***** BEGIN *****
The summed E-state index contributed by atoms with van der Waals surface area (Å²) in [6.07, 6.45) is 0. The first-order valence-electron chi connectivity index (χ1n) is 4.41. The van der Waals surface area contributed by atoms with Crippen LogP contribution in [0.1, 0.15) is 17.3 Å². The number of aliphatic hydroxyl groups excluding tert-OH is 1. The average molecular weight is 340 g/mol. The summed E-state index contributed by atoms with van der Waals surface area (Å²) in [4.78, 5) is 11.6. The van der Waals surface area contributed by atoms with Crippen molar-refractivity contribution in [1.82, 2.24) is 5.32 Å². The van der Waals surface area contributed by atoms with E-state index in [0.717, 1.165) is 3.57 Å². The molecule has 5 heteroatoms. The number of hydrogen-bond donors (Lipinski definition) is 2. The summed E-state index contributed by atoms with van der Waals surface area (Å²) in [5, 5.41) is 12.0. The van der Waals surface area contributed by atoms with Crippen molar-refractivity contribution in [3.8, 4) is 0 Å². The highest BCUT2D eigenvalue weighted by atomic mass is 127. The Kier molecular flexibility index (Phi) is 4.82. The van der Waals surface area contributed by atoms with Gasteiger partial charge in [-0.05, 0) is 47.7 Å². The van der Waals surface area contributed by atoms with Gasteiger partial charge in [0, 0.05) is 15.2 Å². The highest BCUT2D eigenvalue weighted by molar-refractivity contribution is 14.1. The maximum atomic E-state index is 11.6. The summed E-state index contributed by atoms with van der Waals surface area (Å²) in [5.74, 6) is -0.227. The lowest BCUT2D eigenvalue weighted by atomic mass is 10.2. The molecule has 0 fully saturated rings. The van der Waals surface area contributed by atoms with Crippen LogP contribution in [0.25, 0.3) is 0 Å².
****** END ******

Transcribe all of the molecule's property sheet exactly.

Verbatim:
The summed E-state index contributed by atoms with van der Waals surface area (Å²) in [6.07, 6.45) is 0. The first-order valence-electron chi connectivity index (χ1n) is 4.41. The van der Waals surface area contributed by atoms with Crippen LogP contribution in [0.1, 0.15) is 17.3 Å². The number of aliphatic hydroxyl groups excluding tert-OH is 1. The average molecular weight is 340 g/mol. The summed E-state index contributed by atoms with van der Waals surface area (Å²) in [4.78, 5) is 11.6. The van der Waals surface area contributed by atoms with Crippen molar-refractivity contribution in [1.82, 2.24) is 5.32 Å². The van der Waals surface area contributed by atoms with E-state index in [0.717, 1.165) is 3.57 Å². The molecule has 5 heteroatoms. The number of hydrogen-bond donors (Lipinski definition) is 2. The summed E-state index contributed by atoms with van der Waals surface area (Å²) in [5, 5.41) is 12.0. The van der Waals surface area contributed by atoms with Crippen molar-refractivity contribution in [3.8, 4) is 0 Å². The highest BCUT2D eigenvalue weighted by atomic mass is 127. The Kier molecular flexibility index (Phi) is 4.82. The van der Waals surface area contributed by atoms with Gasteiger partial charge in [-0.05, 0) is 47.7 Å². The van der Waals surface area contributed by atoms with Gasteiger partial charge in [0, 0.05) is 15.2 Å². The highest BCUT2D eigenvalue weighted by molar-refractivity contribution is 14.1. The maximum atomic E-state index is 11.6. The summed E-state index contributed by atoms with van der Waals surface area (Å²) in [5.74, 6) is -0.227. The lowest BCUT2D eigenvalue weighted by atomic mass is 10.2. The molecule has 0 fully saturated rings. The van der Waals surface area contributed by atoms with Crippen LogP contribution in [0.25, 0.3) is 0 Å².